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Bournemouth Lib Dem conference report – Brexit and so much more besides!

2017 Autumn Conference in Bournemouth – Andrew Michaelides reports.

The strong presence of new members at conference is impressive, and I understand this was the best attended conference ever, with the highest number of first-time attendees as well. The reassuring voice of tradition was still there: it’s always a pleasure to hear from Tony (Lord) Greaves, who I think must have joined in the same year as William Gladstone.

This conference was relatively light on new policy; Paddy Ashdown said in a fringe meeting that we need to be a hotbed of new ideas as we used to be. That is down to us members. The party provides many opportunities for policy discussion and there is a huge range of experience and knowledge among our members. This showed up strongly in a debate about the flaws with Universal Credit, when a number of speakers showed how this new system is making life very difficult for many of those who need to claim the benefit.

Conference organisers were keen to avoid coming across as a single-issue party obsessed by Brexit, and there were plenty of other issues on the agenda. Many of the fringe meetings were about Brexit, how we should respond and what it means for our country. Our MEP, Catherine Bearder, seemed to be everywhere! Brexit provided the single piece of real controversy during the conference. The original agenda set by the Conference Committee, had no debate on Brexit.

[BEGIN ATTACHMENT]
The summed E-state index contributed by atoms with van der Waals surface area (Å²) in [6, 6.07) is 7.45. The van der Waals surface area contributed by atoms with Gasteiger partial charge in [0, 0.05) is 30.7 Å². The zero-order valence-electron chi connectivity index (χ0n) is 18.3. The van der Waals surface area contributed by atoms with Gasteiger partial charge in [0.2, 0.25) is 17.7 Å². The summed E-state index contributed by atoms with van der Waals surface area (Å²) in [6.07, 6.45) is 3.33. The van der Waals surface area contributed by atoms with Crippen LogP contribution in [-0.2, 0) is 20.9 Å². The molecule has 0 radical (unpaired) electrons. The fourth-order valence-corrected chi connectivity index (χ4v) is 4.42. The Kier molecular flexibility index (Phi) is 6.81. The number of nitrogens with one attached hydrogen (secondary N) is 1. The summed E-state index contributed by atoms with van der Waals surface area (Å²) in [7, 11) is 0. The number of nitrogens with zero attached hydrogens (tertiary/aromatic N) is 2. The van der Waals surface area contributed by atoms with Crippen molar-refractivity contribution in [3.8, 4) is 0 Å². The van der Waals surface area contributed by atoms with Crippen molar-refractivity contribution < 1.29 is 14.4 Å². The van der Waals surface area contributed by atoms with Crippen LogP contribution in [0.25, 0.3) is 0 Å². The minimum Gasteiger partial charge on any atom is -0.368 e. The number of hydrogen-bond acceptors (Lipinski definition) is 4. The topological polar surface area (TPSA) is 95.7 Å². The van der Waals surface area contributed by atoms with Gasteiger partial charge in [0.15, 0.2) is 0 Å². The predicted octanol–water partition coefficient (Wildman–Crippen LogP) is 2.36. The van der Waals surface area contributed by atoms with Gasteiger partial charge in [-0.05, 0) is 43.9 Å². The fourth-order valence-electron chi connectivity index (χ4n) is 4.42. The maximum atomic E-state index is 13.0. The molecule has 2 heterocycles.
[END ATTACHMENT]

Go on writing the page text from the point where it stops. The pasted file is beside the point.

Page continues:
However members requested a vote right at the start of the conference, at 9am on the Saturday morning, to replace the planned “consultative session” on Brexit with a debate.

The motion chosen for debate sought to overturn the current policy of a referendum on the outcome of the Brexit negotiations with a new policy that the party would reverse the triggering of Article 50 if elected. The debate on this motion was held on Sunday in a packed hall and there were impassioned speeches on both sides. Opponents of the ‘referendum on the deal’ thought that referenda were a bad in principle and that our policy would be stronger if we simply said we would reverse Brexit through Parliament on a democratic mandate.

I was persuaded by the supporters of the current policy who felt that a referendum on the Brexit deal, once it is clear, gives us the best chance of a different outcome. Among other things it allows the opportunity to work with anti-Brexit MPs in other parties. The vote, at the end of an excellent debate, was clearly for the current policy of a further referendum.

The 2018 Autumn Conference will be in Brighton. I urge members to attend at least one day of the conference while it is relatively close to us. The next one might be in Glasgow! Going to the conference gives a much broader view of what our party is about and there are fascinating fringe meetings and training on how to be a local activist. The problem is how to fit everything in!

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Posted in Brexit, Economy, Education, Europe, Fairness, General Election, Sevenoaks, Tax, Uncategorized, Welfare, Work | Leave a comment